Tuesday, June 1, 2010

Review of Sea

Author: Heidi R. Kling
Publisher: Putnam Juvenile (June 10, 2010)
Pages: 336
Reading Level: YA
Source: ARC – borrowed, not sent for review

Excerpt from cover of GoodReads:
Haunted by recurring nightmares since her mother’s disappearance over the Indian ocean three years before, fifteen-year old California girl Sienna Jones reluctantly travels with her psychiatrist father’s volunteer team to six-months post-tsunami Indonesia where she meets the scarred and soulful orphaned boy, Deni, who is more like Sea than anyone she has ever met.

She knows they can’t be together, so why can’t she stay away from him? And what about her old best friend-turned-suddenly-hot Spider who may or may not be waiting for her back home? And why won’t her dad tell her the truth about her mother’s plane crash? The farther she gets from home, the closer she comes to finding answers.

And Sea’s real adventure begins.

As part of The Story Siren’s (Kristi) 2010 Debut Challenge, I selected about 25 books from new authors that I interested in reading. Sea by Heidi R Kling was one of the books that piqued my interest. So when I had a chance to borrow a friend’s ARC of Sea, I grabbed the chance to read it.

In a moment of full disclosure, I want to start off by saying that my personal reading preference lie along the lines of fantasy/science fiction/paranormal stories. When I venture in to works of realistic fiction, especially on the YA level, I tend to have great reservations. I wondered as I cracked open Sea whether I would love it or be completely disappointed in it. Consequently, I think I tended to be a little harsher while I read it. I wondered if the characters would seem real and be relatable? Would the relationships between characters resonate with real life or seem completely fabricated? And my biggest issue - would the story show the growth and change of the main character as a result of what happened or would it all seem kind of meaningless?!

When I started reading Sea, I quickly found myself enjoying the short chapter style. I couldn't help commenting to myself - I bet my reluctant readers will really like this. The length of the chapters also seemed to move the story along nicely right from the beginning and kept me engaged with the characters. Throughout the book, I never felt like the story slowed down or became bogged down. Actually, I found myself needing to slow down so that I didn’t miss something and that I could really enjoy the story.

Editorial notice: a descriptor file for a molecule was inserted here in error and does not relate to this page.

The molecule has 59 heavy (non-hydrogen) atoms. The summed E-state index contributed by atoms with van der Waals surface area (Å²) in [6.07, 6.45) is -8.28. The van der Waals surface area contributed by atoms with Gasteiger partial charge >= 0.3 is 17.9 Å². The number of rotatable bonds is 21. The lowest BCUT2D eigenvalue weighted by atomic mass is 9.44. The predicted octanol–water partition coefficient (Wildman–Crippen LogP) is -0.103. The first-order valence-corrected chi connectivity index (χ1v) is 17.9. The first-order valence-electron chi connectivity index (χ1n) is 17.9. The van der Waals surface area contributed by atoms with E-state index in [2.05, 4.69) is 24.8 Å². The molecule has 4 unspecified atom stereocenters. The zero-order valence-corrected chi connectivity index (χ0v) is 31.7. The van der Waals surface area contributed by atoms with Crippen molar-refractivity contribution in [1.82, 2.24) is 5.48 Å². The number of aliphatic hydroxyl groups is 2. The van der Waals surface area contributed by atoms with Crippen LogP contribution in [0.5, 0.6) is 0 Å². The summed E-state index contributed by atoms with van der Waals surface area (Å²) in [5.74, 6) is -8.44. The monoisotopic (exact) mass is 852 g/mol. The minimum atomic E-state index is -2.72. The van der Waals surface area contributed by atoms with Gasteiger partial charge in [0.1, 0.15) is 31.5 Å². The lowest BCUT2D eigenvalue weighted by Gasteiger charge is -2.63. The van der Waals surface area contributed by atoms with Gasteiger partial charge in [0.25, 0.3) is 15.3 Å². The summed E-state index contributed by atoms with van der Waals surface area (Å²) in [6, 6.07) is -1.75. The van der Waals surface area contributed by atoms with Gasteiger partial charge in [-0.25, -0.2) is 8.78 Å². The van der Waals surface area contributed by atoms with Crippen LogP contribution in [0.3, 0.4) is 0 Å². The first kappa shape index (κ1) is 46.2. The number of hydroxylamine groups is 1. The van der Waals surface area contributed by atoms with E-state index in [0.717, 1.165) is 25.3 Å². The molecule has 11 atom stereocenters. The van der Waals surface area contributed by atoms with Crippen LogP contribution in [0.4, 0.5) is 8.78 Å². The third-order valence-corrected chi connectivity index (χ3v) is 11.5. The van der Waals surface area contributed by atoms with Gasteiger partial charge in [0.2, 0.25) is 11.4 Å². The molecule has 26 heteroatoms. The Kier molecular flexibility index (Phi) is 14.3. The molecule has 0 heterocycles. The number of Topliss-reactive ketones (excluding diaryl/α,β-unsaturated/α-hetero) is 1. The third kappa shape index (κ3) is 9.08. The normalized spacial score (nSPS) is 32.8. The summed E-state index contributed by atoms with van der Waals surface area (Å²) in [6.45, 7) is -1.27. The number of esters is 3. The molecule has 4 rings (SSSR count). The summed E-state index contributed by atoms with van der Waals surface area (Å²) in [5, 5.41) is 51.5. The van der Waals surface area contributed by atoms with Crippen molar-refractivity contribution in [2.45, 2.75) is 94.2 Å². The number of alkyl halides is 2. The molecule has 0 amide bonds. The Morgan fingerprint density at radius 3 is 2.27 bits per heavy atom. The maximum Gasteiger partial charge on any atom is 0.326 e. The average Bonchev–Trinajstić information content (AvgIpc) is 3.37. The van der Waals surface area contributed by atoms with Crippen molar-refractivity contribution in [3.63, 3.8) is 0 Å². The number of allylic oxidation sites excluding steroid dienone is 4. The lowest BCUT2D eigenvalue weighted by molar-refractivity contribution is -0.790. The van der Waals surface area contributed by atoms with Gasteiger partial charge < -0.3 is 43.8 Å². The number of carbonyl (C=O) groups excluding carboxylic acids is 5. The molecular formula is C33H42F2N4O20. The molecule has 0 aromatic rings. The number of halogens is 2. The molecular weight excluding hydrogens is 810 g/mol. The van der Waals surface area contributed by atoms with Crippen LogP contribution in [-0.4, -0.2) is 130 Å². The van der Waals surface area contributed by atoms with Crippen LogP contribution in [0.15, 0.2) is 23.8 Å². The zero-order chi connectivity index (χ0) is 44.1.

Since I often have an issue with the characters in realistic fiction, I was pleased by how much I really liked Sienna and all the other people in the book. I felt like the relationship she had with her dad was well portrayed. Sienna’s emotional reaction to her father’s interest in his female partner was also very believable especially in light of Sienna's grief over her mother's death. Additionally, the journey that Sienna makes personally and emotionally is mirrored through the physical journey of the plane ride to Indonesia and throughout her experiences there (Kling doesn't hold back with her bathroom descriptions - let's just say "ewwww") and then Sienna's return to California. It was very evident that Sienna's experiences had grown and changed her.

And for those of you who like a little romance, Kling has included that as well. (Ah, Deni! Ah, Spider!) From the description above (taken from GoodReads), the story is viewed as more of a romance. However, this was one area that I had slightly mixed feelings about. Even though I am all for a good romance (I can be a hopeless romantic), I actually wondered at times if exploring the experiences/interactions between Sienna and the younger orphan girls would have provided a different type of depth and complexity to the story. It wasn't that I didn't like the scenes between her and Deni, but I kept wanting to see more of where the story could have gone with the other part.

Kling added a wonderful quality by setting the story of Sea in Indonesia, with it's backdrop of poverty and loss experienced by the child victims of the Tsunami. Kling's removal of the story from the United States forges into areas not typically seen in the majority of YA realistic fiction. Just the twist in location of the book opens the story up to reaching a wider audience including tweens and teens who may not see themselves in the lives of rich teens in affluent suburban high schools.

Now that I just said that I loved and praised Sea for being set overseas, I am still curious about one thing? I am thrilled about the story, but then I have never lived or traveled in a place like Indonesia. It did occur to me that individuals who have lived within a developing country, especially a predominantly Muslim country might react differently. How would someone not from the U.S. respond to Sienna’s experiences in Indonesia?! I wonder if this is an unfortunate drawback to being an adult reader of YA stories?! I spend a lot of time trying to help children and families understand different cultures and perspectives so I may tend to over analyze stuff. Yet, I still felt at the end that my students may actually relate more to the book than they do with other stories.

Overall, this was a fun read and a great debut novel from Heidi R. Kling. I plan on picking up a few copies to give away to some teens that I know. I am glad that I discovered it through the 2010 Debut Novel Challenge and I do look forward to future books by Ms. Kling.

Until the next book,

No comments:

Post a Comment